"I am the mist, the impalpable mist, 
Back of the thing you seek. ....

I was at the first of things, 
I will be at the last. 
I am the primal mist ..."

I woke gently and groggily from the dream.... all around was The Mist. The ground was flat stone, like paving stone or large flat rocks that make up the landscape. I'd been encountering a variety of presences in the Mist. No one was clearly seen except in the brief passing from one position to another. To some, it would have seemed we were fighting or struggling against each other because much of the contact was surprised, often aggressive-looking. Instead, it felt more like a dance ~ a huge, unrehearsed, unexpected dance. Upon waking, I felt anxious, unsure ~ as though I'd left in the middle of a performance and others were going to be expected to make up for my disappearance.

Dreams bring so much into our lives. They bring adventure, definition, excitement, information, fear, pleasure, and a whole host of other things. There is no one interpretation for the dream ~~ unless it is the one determined by the dreamer. 

One interpretation of my dream signifies an adventure upon which I am embarking. There are roles and players of those roles. I will encounter them and have a variety of exchanges with them. We will be 'dancers upon the stage.' I know more depth and breadth will come as I sit with the dream.

I chose the snippets from Sandburg's poem for several different reasons. He was born in Illinois, as was I. Also, I love the personification of The Mist. It's a being ~ which is how it felt in my dream. The Mist was dancing with us. It certainly felt both impalpable and primal. I will also sit with the words of Sandburg's poem to see if it helps clarify any more of my dream.

How do you interpret your dreams? Do you see or read significance in them? Do you find or search out the words of others that may speak to you? Do you match those words to your dreams?

Tuesday, July 15, 2014

Grief and Gathering Strength

"Sunset" by Louie Rochon (used by permission)

When it's over, I want to say all my life
I was a bride married to amazement.
I was the bridegroom, taking the world into my arms.
When it's over, I don't want to wonder
if I have made of my life something particular
and real.
I don't want to find myself sighing and
or full of argument.
I don't want to end up simply having visited this world.
~ Mary Oliver, When Death Comes

Yesterday a dear sister left this world. She lived her life with gusto, aplomb and originality, much as Mary Oliver's poem suggests. Many people, many women, continue to post their memories and good-byes on Facebook. Sassy Songbird certainly left a mark in her world.

Those messages are an acknowledgement of the grief being felt, the sense of loss. That's as it should be. We live in a culture that too often tells us to 'buck up' ~ in whatever terminology used ~ and not let death get to us. We focus in terms of 'seeing the person again'  and 's/he's in a better place' and 'God must have wanted another angel.' Although each of those belief systems holds validity, we have a right, and a responsibility to ourselves and those we love, to allow the tears, to feel the sadness, to experience whatever emotions arise ~ anger, fear, melancholy, bafflement, peace, joy, any emotion ~ and to express those emotions. Not to take them out on others, but to allow our hearts and souls to feel them.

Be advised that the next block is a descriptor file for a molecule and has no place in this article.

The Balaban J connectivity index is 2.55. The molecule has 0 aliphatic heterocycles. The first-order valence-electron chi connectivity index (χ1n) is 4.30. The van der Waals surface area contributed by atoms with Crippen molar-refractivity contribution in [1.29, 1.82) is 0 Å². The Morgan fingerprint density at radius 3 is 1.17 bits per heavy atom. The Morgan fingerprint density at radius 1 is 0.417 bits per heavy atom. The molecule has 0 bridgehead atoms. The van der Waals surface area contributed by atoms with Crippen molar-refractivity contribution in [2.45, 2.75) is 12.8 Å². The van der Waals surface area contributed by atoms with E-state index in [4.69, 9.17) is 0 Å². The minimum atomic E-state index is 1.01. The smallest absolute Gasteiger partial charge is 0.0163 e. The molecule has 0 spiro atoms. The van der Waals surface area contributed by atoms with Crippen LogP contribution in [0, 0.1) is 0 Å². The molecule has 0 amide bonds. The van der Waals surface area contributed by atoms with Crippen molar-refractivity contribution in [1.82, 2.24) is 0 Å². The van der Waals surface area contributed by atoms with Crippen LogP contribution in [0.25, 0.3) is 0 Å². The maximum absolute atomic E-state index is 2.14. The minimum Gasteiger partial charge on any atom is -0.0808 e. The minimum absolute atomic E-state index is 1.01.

Each emotion we feel carries us on the waves of healing. Our feelings help us to gather strength from within as well as from those around us. We become more of a community when we acknowledge our feelings to each other. It bonds us together even if those feelings are different. Sharing creates the bonds of strength. It also creates our internal strength. We allow room for others. We recognize our vulnerability. We grow.

Louie Rochon's image shows that sort of strength in the beauty of nature. One petal alone would not stand. Together, even though not tightly bound, the petals are strong and beautiful. As we are, when we allow the connections, the touching.

How does grief affect you? How do you express those feelings? and with whom? How do you gather strength from your connections with others?

Monday, July 14, 2014

A Time to Mourn

From Ecclesiastes 3:1-2a,4b:
"To every thing there is a season, and a time for every purpose under the heaven:
a time to be born, and a time to die; ... a time to mourn, and a time to dance"

For several years I was privileged to attend the Women's Summer Solstice gathering and camp out. I met an incredible group of women of deep soul and spirit. Though I have not attended in recent years, my bond with these women is silk and steel. They have held me, taught me, laughed with me, cried in my arms. We have shared songs, danced in ceremony, prayed in lodge. I am immensely grateful for them.

One of my bright sisters left this world today. She was a singer, songwriter, dancer, fire tender, prayer leader, and so much more. I feel the sorrow and the tug of her passing. In this moment, it's a time to mourn.

Yet, as I think of that phrase, the opposing one echoes in my mind: a time to dance. My heart fills with the joy of her laughter and her songs. She lived life full out and was a force for gratitude and joy.